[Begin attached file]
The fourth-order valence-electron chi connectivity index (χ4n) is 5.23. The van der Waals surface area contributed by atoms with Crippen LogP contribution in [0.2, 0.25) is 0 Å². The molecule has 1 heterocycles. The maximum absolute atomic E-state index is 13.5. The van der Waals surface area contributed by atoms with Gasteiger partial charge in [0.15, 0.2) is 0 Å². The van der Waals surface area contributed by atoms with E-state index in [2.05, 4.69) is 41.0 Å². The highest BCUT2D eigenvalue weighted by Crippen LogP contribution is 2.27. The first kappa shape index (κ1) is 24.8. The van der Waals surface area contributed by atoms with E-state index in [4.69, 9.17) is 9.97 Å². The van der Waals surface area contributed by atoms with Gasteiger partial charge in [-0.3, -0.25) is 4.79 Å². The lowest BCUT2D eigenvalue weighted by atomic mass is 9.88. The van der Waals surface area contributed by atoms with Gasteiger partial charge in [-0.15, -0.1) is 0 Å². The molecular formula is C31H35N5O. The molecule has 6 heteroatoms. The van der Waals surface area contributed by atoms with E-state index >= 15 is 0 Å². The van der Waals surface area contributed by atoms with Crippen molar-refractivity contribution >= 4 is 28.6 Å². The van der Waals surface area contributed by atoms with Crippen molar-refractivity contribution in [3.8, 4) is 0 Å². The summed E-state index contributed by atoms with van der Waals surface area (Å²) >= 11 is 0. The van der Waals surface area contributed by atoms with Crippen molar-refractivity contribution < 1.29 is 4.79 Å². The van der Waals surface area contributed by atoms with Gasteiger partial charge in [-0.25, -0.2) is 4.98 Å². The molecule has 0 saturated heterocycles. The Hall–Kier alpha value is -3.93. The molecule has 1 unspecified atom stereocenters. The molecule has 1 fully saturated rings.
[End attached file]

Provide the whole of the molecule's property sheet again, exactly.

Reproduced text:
The fourth-order valence-electron chi connectivity index (χ4n) is 5.23. The van der Waals surface area contributed by atoms with Crippen LogP contribution in [0.2, 0.25) is 0 Å². The molecule has 1 heterocycles. The maximum absolute atomic E-state index is 13.5. The van der Waals surface area contributed by atoms with Gasteiger partial charge in [0.15, 0.2) is 0 Å². The van der Waals surface area contributed by atoms with E-state index in [2.05, 4.69) is 41.0 Å². The highest BCUT2D eigenvalue weighted by Crippen LogP contribution is 2.27. The first kappa shape index (κ1) is 24.8. The van der Waals surface area contributed by atoms with E-state index in [4.69, 9.17) is 9.97 Å². The van der Waals surface area contributed by atoms with Gasteiger partial charge in [-0.3, -0.25) is 4.79 Å². The lowest BCUT2D eigenvalue weighted by atomic mass is 9.88. The van der Waals surface area contributed by atoms with Gasteiger partial charge in [-0.15, -0.1) is 0 Å². The molecular formula is C31H35N5O. The molecule has 6 heteroatoms. The van der Waals surface area contributed by atoms with E-state index >= 15 is 0 Å². The van der Waals surface area contributed by atoms with Crippen molar-refractivity contribution >= 4 is 28.6 Å². The van der Waals surface area contributed by atoms with Crippen molar-refractivity contribution in [3.8, 4) is 0 Å². The summed E-state index contributed by atoms with van der Waals surface area (Å²) >= 11 is 0. The van der Waals surface area contributed by atoms with Crippen molar-refractivity contribution < 1.29 is 4.79 Å². The van der Waals surface area contributed by atoms with Gasteiger partial charge in [-0.25, -0.2) is 4.98 Å². The molecule has 0 saturated heterocycles. The Hall–Kier alpha value is -3.93. The molecule has 1 unspecified atom stereocenters. The molecule has 1 fully saturated rings.